ADHD Therapies

Somatic Therapy: Understanding the ADHD Brain, Body & Trauma

ADHD brains may not linger on unpleasant issues, leaving somatic discomforts unaddressed. Somatic therapy for adults with ADHD begins with learning to be mindful of bodily sensations, which can eventually help reduce the intensity of high emotional arousal.

Young woman talking with a psychologist. Psychological counseling and therapy. Vector flat illustration.
Young woman talking with a psychologist. Psychological counseling and therapy. Vector flat illustration.

Somatic Therapy Explores the Mind-Body Connection

Today, most people recognize that there is some connection between their minds and their bodies. The field of somatic psychotherapy focuses on the feedback loop connecting mind and body, and the ways that one constantly informs the other.

Somatic therapists are attuned to physical sensations as talk therapists are attuned to thoughts and feelings. The holistic integration of body awareness with traditional psychotherapy was initially used to treat PTSD by focusing on the body’s sensations, rather than on reliving a traumatic event. Now, this approach has been expanded to help a wide range of people — including those with ADHD — release tension, fear, and anger that can compromise their functioning.

Somatic Therapy for Trauma

The ability to feel safe with others is central to a meaningful life, but that basic comfort can be elusive. Trauma expert Bessel van der Kolk, M.D., in his book The Body Keeps the Score, explores the fact that trauma leaves an indelible imprint on the body as well as the mind.

After a traumatic experience, the brain recalibrates the body’s early warning system in self-defense. Trauma survivors are generally hypervigilant, constantly scanning their environment for danger. So, even when the mind blocks or distorts distressing memories, as it usually does, the body remembers the threat exactly as it was experienced. When old fears are triggered, the body shifts into survival mode, derailing normal functioning. While the conscious mind may believe it can deny or minimize the memories, the body keeps score.

[Read About ADHD and Trauma: Untangling Causes, Symptoms & Treatments]

In teaching children with ADHD to control their impulses, many therapists use somatic techniques to help them become aware of and restrain the physical sensations associated with impulsivity and aggression. However, as people age, treatment usually becomes more intellectualized, with less attention to physical sensations.

Research shows that, compared to those without ADHD, those with ADHD are more likely to suffer migraines, digestive issues, muscle pain, sexual problems, and insomnia. Since most ADHD brains do not linger on unpleasant issues, somatic discomforts often remain unaddressed. Somatic treatment for adults with ADHD might begin with learning to be mindful of the sensations in their bodies. These sensations come when a trigger convinces the body that it is again under attack. The body raises the alarm and demands action.

ADHD and Trauma

Research suggests that, for many reasons, those with ADHD are more likely than others to have experienced trauma at some point in their lives, although they may not label it as such. It is generally not apparent that a physical complaint reflects an underlying emotion. Those with ADHD often disconnect from physical discomforts by numbing themselves with food, drugs, sex, risky behaviors, or by being workaholics. Somatic therapy offers greater physical and emotional control over the body’s uncomfortable responses to distress.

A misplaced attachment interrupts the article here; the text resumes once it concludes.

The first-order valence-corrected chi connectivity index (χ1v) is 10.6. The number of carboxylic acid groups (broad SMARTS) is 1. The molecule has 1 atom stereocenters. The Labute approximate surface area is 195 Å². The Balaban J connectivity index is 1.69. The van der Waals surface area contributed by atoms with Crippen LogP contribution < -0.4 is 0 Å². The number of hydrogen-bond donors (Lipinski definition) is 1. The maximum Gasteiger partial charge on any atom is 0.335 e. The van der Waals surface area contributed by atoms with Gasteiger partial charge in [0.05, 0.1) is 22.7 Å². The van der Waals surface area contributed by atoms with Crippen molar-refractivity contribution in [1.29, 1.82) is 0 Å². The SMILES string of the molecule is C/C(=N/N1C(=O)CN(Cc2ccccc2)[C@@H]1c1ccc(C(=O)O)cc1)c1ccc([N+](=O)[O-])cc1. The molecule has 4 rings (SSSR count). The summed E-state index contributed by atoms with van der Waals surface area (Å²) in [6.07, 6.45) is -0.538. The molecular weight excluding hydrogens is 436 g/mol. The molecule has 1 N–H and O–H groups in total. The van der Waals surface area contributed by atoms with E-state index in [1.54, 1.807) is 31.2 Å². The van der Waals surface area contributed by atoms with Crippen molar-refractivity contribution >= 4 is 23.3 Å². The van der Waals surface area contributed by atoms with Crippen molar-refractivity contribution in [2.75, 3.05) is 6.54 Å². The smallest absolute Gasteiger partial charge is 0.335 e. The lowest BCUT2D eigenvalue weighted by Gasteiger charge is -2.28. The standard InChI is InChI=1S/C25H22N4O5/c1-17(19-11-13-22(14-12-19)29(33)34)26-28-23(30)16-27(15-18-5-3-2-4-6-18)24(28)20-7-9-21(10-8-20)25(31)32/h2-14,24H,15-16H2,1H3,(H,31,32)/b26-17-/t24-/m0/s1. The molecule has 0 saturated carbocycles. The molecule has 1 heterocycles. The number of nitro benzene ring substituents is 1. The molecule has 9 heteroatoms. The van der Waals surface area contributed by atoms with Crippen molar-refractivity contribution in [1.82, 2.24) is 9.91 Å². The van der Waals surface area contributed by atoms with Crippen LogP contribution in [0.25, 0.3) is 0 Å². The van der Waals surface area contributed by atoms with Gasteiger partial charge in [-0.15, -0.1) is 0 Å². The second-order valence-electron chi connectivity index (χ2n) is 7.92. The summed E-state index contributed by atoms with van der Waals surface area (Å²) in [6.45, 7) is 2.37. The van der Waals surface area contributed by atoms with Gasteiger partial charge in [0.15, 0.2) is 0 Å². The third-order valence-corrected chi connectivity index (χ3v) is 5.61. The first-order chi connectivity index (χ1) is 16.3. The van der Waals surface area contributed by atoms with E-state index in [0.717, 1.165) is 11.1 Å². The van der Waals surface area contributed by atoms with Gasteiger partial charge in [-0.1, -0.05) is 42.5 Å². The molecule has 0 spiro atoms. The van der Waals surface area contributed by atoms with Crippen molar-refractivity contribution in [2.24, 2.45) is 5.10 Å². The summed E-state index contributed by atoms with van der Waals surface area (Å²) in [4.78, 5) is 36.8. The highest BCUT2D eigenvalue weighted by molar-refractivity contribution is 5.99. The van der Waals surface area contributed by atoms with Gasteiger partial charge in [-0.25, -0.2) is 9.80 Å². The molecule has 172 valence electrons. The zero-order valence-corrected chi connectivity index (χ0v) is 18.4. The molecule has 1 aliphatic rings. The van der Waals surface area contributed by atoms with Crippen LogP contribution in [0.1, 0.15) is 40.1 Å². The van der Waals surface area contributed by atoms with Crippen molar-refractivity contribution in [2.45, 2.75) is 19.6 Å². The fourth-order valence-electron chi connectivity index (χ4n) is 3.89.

Somatic Therapy: 5 Key Coping Mechanisms

Here are some of the most common and easily learned interventions from somatic therapy that can reduce the intensity of high emotional arousal:

  1. Deep “belly breathing” involves inhaling slowly through the nose, allowing the chest and belly to rise. Hold each breath for four seconds, then release it through the mouth for four seconds. By fully expanding the lungs, this technique counteracts the rapid, shallow breathing that accompanies panic, and calms the amygdala, the brain’s emotion processing center.
  2. Progressive muscle relaxation involves sequentially tensing muscle groups as you breathe in, then relaxing them as you breathe out, beginning in the upper body and moving down to the toes. The process can be enhanced with positive imagery, like recalling the image of a happy place.
    [Take This Test If You Think You Might Have Emotional Hyperarousal]
  3. Yoga, dance, walking outdoors, tai chi, and other types of movement are great ways to reduce tension held in the body.
  4. Meditation takes practice, especially for those with ADHD, but research identifies significant stress reduction following eight weeks of practice. Like the other techniques, it is a tool that enables improvements in mood, anxiety, and attention.
  5. For urgent, short-term relief, petting a dog or cat has been shown to increase serotonin, dopamine, and oxytocin, and to reduce blood pressure, heart rate, and cortisol.

Finding a therapist who incorporates somatic therapy can allow you to spend less energy managing distress, leaving more energy to pursue a better quality of life.

Somatic Therapy: Next Steps

Ellen B. Littman, Ph.D., has been involved in the field of attention disorders for more than 30 years. She is a pioneer in the identification of gender differences in ADHD and the co-author of Understanding Girls with ADHD.


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Updated on October 16, 2020

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